Reflecting on what we loved to do as children can be a powerful exercise that brings us closer to the master’s path. If we come back to the present, it’s helpful to consider what feels like play and what feels like work.
The paradox of choice
A couple of days ago I wrote about the paradox of choice.
And when it comes to deciding upon a craft to master (as I mentioned at the start of the post) I’m a bit paralysed by choice. I find too many things interesting. I have too many options.
More recently I’ve started embracing my natural inclinations and passions, while ignoring what society suggests will bring me financial security and respect. I’m hoping by following this mantra I can choose my own path to mastery.
I’ve found two guidelines are helping me find focus:
- Drawing on my strengths and natural inclinations. There are certain topics and activities that I naturally gravitate towards. Usually on the intersection of the humanities and science. So I’m spending my time moving toward that.
- Ignoring my weaknesses. Improvement in areas where we’re weak is overrated. Instead, we can partner with people who complement us and outsource or automate what we’re bad at. I’m focusing my energies on where I’m already strong and can truly be the best.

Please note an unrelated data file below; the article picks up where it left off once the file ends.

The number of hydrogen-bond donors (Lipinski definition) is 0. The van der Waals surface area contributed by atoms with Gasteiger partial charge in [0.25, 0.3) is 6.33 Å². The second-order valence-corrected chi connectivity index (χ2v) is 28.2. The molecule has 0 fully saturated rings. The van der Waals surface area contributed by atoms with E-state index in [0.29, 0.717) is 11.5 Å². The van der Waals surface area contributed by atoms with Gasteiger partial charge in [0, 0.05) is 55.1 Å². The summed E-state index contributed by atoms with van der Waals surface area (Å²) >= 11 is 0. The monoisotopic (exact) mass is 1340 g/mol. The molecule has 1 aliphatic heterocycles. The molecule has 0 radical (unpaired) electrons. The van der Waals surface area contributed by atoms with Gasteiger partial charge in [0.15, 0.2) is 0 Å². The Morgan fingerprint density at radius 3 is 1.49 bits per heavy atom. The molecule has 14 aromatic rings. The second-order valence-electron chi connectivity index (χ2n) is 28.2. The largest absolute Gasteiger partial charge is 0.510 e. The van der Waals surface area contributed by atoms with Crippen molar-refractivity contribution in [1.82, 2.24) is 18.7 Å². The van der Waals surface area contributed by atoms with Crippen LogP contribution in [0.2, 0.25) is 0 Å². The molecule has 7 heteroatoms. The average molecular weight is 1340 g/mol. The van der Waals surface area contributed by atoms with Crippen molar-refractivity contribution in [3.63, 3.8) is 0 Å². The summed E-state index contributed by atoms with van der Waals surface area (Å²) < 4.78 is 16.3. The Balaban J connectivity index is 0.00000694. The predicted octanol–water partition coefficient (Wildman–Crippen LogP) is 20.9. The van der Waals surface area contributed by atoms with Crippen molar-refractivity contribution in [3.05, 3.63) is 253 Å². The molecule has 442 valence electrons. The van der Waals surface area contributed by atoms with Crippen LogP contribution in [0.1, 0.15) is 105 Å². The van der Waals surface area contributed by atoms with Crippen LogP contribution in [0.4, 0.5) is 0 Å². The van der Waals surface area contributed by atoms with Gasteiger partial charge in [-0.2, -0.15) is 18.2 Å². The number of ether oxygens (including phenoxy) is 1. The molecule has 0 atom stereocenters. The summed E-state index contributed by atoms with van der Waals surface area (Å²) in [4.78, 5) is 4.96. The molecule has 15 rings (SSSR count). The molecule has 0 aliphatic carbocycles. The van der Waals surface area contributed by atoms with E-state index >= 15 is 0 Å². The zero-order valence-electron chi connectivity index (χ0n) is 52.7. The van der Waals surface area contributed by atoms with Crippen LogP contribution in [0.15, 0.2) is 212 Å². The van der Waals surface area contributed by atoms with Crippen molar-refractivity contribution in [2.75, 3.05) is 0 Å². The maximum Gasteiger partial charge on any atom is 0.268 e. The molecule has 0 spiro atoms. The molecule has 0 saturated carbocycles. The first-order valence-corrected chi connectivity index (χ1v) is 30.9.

In finding what I want to pursue as my vocation for years to come, these guidelines have helped light the flame of discovery to the dark and dormant parts of my mind.
Some questions that area also currently helping me are:
- If I quit my job tomorrow, what would I choose to do?
- If money was no object, what career would I pursue?
- What do I spend my time on while I’m procrastinating or not working?
- What parts of my job or life would I be happy to do away with?
- What aspects of my current career path and ambitions are influenced by my friends, family, or society?
- Are my choices driven by a desire for money and titles?
- What can I be the best at?
Once I found an area or two of interest, I asked myself even more questions:
- Do I have a strong, even obsessive, pull towards x area?
- Can I see myself spending the next 10 years focused on x skill?
- How would I feel if I could jump onto this path today?
If you’re using this as a guide, it may be the first time in years that you’ve stopped to ask yourself these kinds of questions. Answer as honestly as possible, reflecting on “what is” rather than “what ought to be”.
Your answers will guide you in the right direction if you listen closely and are willing to take a calculated risk.
When you finally find the path to mastery you want to take, you’ll know it. Greene describes the feeling of knowing you’ve found your Life’s Path:
“You will recognize it when you find it because it will spark that childlike sense of wonder and excitement; it will feel right.”
This was the sixth post in my latest challenge to write daily. I’m working on developing my communication skills, and making my writing more personable, and enjoyable for anyone who takes the time to read. If you made it to the end, thank you for spending the time!6